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Thursday, December 4th, 2008
By William Kincaid
Price to build AMP-Ohio power station increases
Cost increase will be split among customers in Mercer, Auglaize and Darke counties
The estimated price for AMP-Ohio to build a new baseload coal power station that eventually will supply electricity to local municipalities has increased more than 10 percent.
An October feasibility study put construction cost at $3.25 billion for the Meigs County power plant, up from an initial estimate of $2.9 billion.
The primary reason for the increase is inflating commodities such as steel and labor, American Municipal Power of Ohio (AMP-Ohio) representative Kent Carson said on Wednesday.
The online start date of the plant also has been pushed back six months to 2014. Construction is set to begin next year.
AMP-Ohio is a nonprofit corporation that owns and operates electric facilities that provide power to its members. The 1,000-megawatt plant in Meigs County near the Ohio River would help protect its members from the volatile market by reducing the organization's overall dependency on wholesale market purchases, AMP-Ohio's Web site says.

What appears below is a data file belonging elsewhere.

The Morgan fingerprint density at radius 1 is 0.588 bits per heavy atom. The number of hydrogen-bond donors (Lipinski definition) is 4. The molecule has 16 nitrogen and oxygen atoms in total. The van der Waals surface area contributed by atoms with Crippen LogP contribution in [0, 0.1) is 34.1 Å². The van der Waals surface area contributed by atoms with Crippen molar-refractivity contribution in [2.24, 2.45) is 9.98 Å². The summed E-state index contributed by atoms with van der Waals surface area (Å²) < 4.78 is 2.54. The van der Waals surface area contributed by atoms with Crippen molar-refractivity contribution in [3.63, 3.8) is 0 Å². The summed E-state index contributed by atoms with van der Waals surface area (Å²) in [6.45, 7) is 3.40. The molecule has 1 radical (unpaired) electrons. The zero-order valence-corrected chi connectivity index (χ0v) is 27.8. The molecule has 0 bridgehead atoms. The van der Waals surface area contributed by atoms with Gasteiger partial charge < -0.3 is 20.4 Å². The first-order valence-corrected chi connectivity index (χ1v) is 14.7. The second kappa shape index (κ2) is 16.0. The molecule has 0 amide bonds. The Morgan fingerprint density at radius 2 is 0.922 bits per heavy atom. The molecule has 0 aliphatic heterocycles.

The final cost of the plant is to be split among the 81 AMP-Ohio member communities through their customer bills. Local member communities are Celina, Minster, St. Marys, Mendon, New Bremen, New Knoxville, Versailles and Wapakoneta.
The electricity is slated to cost 21 to 23 percent less than the market price, which includes the cost of constructing the new plant, Carson said.
Carson said the communities involved are collectively poised to save between $1.5-$2 billion during the next 20 years by generating their own electricity, instead of purchasing it on the market. Once completed, the city would own 1.9 percent of the Meigs County plant.
The plant would provide Celina with 19 megawatts of its 46-48 baseload need, according to Celina Safety Service Director Jeff Hazel.
Hazel also said the new plant would give members a long-term power source for at least the next 50 years.
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